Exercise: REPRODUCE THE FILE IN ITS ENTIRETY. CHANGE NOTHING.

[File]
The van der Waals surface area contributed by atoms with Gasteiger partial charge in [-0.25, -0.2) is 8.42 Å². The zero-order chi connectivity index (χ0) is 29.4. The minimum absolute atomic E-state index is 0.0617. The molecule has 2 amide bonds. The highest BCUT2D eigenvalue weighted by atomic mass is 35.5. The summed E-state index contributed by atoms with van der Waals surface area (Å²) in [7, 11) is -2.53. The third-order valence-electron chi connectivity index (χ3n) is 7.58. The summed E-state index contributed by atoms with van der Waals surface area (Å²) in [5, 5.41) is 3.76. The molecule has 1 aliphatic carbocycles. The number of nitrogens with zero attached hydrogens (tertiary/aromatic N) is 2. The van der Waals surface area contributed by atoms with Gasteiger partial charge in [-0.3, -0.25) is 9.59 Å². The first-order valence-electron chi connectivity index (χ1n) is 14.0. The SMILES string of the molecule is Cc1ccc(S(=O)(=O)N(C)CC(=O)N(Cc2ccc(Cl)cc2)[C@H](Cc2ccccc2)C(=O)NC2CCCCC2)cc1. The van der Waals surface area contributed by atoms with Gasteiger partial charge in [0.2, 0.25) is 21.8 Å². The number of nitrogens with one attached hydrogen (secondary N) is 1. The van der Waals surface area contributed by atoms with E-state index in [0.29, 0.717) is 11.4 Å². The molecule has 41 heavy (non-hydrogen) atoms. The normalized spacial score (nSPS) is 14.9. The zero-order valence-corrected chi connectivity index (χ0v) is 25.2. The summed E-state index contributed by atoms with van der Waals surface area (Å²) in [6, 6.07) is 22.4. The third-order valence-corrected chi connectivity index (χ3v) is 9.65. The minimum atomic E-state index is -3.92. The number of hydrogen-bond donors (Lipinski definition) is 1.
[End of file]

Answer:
The van der Waals surface area contributed by atoms with Gasteiger partial charge in [-0.25, -0.2) is 8.42 Å². The zero-order chi connectivity index (χ0) is 29.4. The minimum absolute atomic E-state index is 0.0617. The molecule has 2 amide bonds. The highest BCUT2D eigenvalue weighted by atomic mass is 35.5. The summed E-state index contributed by atoms with van der Waals surface area (Å²) in [7, 11) is -2.53. The third-order valence-electron chi connectivity index (χ3n) is 7.58. The summed E-state index contributed by atoms with van der Waals surface area (Å²) in [5, 5.41) is 3.76. The molecule has 1 aliphatic carbocycles. The number of nitrogens with zero attached hydrogens (tertiary/aromatic N) is 2. The van der Waals surface area contributed by atoms with Gasteiger partial charge in [-0.3, -0.25) is 9.59 Å². The first-order valence-electron chi connectivity index (χ1n) is 14.0. The SMILES string of the molecule is Cc1ccc(S(=O)(=O)N(C)CC(=O)N(Cc2ccc(Cl)cc2)[C@H](Cc2ccccc2)C(=O)NC2CCCCC2)cc1. The van der Waals surface area contributed by atoms with Gasteiger partial charge in [0.2, 0.25) is 21.8 Å². The number of nitrogens with one attached hydrogen (secondary N) is 1. The van der Waals surface area contributed by atoms with E-state index in [0.29, 0.717) is 11.4 Å². The molecule has 41 heavy (non-hydrogen) atoms. The normalized spacial score (nSPS) is 14.9. The zero-order valence-corrected chi connectivity index (χ0v) is 25.2. The summed E-state index contributed by atoms with van der Waals surface area (Å²) in [6, 6.07) is 22.4. The third-order valence-corrected chi connectivity index (χ3v) is 9.65. The minimum atomic E-state index is -3.92. The number of hydrogen-bond donors (Lipinski definition) is 1.